Parallels and Contrasts between Cultural and Civic Competence: Preparing Teachers for the 21st Century

By Jioanna Carjuzaa and Micki Sue Abercrombie.

Published by The Diversity Collection

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Article: Print $US10.00
Article: Electronic $US5.00

The need for developing culturally as well as civically competent K-12 school teachers for an increasingly interdependent world compels teacher educators to utilize a multicultural education approach to teacher preparation which addresses educational inequities and social injustices. Teacher educators in the United States continue to struggle with the implications of globalization on their methods of teaching national, cultural, and civic identity. How best to prepare teachers in our pluralistic society to embrace diversity and integrate a multicultural education approach is often debated. In this article we describe our common goals, successful teaching strategies, and tested activities from years of involvement in teacher preparation programs and secondary classrooms. Using a dialogical model (Freire, 1970) we discuss and compare strategies we have used and activities crafted specifically for developing cultural and civic competence (Banks, 2004; Diller & Moule, 2005; Gay, 2000, NWREL, 2005) while including reflective comments and evaluating their effectiveness in addressing a variety of domains. The following selected categories frame our discussion of the strategies: 1) exploring self-identity, 2) preparing for citizenship 3) developing other awareness, 4) examining overt and covert biases, 5) uncovering social injustice and educational inequity, and 6) dismantling concepts such as entitlement, white privilege and institutionalized racism (Reyes & Carjuzaa, 2006). The results of our practices invite readers to consider alternative approaches to pre-service teacher preparation.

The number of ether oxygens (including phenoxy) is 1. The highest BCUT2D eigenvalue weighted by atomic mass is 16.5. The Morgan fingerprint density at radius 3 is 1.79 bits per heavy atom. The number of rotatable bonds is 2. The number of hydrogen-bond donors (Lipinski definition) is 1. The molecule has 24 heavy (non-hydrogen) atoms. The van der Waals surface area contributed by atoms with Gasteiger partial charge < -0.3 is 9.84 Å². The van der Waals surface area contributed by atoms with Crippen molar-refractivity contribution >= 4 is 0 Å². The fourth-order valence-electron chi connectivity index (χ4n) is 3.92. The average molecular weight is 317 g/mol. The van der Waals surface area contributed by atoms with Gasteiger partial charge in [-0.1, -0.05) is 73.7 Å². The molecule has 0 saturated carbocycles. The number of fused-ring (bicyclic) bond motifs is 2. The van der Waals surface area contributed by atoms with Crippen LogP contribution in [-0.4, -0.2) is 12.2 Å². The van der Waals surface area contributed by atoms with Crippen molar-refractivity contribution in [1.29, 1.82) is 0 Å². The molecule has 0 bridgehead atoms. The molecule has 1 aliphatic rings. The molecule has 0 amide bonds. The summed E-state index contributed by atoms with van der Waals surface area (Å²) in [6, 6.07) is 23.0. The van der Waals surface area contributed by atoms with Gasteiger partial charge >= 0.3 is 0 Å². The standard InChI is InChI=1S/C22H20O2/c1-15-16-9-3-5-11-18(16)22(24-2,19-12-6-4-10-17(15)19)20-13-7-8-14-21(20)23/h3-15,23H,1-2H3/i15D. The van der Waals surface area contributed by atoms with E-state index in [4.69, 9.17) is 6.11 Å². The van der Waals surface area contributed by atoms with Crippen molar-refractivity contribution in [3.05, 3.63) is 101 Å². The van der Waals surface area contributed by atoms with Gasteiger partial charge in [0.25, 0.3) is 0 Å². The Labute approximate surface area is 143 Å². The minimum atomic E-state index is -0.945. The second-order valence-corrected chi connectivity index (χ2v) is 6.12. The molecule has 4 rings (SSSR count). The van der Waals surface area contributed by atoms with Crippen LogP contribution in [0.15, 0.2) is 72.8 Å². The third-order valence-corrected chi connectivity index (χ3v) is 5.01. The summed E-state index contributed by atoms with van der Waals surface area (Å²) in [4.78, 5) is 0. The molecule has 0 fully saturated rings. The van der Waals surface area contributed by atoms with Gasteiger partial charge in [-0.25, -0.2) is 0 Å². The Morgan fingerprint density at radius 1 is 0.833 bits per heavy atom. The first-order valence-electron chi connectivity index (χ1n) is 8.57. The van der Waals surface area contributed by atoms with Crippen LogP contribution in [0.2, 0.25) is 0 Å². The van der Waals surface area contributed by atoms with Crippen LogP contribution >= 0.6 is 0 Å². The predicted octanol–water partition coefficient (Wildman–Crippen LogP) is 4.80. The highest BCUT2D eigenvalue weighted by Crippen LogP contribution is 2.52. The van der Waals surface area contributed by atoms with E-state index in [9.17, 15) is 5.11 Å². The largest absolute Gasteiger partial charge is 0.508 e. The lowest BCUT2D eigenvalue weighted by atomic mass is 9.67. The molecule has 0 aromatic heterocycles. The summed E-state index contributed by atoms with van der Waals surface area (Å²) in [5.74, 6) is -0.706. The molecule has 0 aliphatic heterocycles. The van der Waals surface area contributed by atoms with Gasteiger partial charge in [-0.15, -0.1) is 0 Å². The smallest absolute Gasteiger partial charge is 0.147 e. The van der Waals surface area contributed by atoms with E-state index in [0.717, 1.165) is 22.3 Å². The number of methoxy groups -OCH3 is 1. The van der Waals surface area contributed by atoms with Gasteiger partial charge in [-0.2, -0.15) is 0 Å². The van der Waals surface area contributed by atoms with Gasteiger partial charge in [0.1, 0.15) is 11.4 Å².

Keywords: Multicultural Education, Cultural Competence, Civic Competence, Teacher Preparation

International Journal of Diversity in Organizations, Communities and Nations, Volume 8, Issue 5, pp.11-18. Article: Print (Spiral Bound). Article: Electronic (PDF File; 567.240KB).

Dr. Jioanna Carjuzaa

Associate Professor of Multicultural Education, Department of Education, Montana State University, Bozeman, MT, USA

Dr. Jioanna Carjuzaa is an Associate Professor of Education at Montana State University-Bozeman. She holds a Ph.D. in Multicultural, Social and Bilingual Foundations of Education from the University of Colorado-Boulder. She has over seventeen years teaching experience as a multicultural teacher educator, diversity trainer, and English for Academic Purposes (ESP-Business) instructor. Multicultural education is her passion, professionally and personally. Jioanna’s research focuses on three main areas within a multicultural approach to teacher education: 1) developing innovative teaching strategies to prepare teacher candidates to become culturally competent, 2) designing best practices for regular classroom teachers who work with non-native English speakers in challenging content courses and need to integrate language and content instructional objectives, and 3) promoting culturally responsive pedagogy which meets content standards and highlights the contributions of Native Americans and other underrepresented groups in core disciplines. She has been promoting the Cradleboard Teaching Project Science through Native American Eyes multimedia program for several years. She is a teacher educator committed to preparing pre-service teachers to work with culturally and linguistically diverse students, as well as integrate Indian Education for All locally and nationally. She served as a citizen ambassador for the People to People Multicultural Education Delegation to South Africa in October, 2006. This was her second People to People Ambassador’s Program; in 2004 she traveled to China on a very memorable adventure.

Micki Sue Abercrombie

Doctoral Student, Department of Education, Montana State University, Bozeman, MT, USA

Micki Abercrombie is pursuing a doctoral degree in curriculum and instruction at the Montana State University-Bozeman. She has several years teaching experience in secondary classrooms as a social studies, U.S. History, government, and civics education teacher. She has also taught multiple sections of Social Studies methods for undergraduate and graduate pre-service elementary and secondary teachers. Micki’s research interests include the implications of critical race theory and the implementation of Indian Education for All in comprehensive education reform in Montana.

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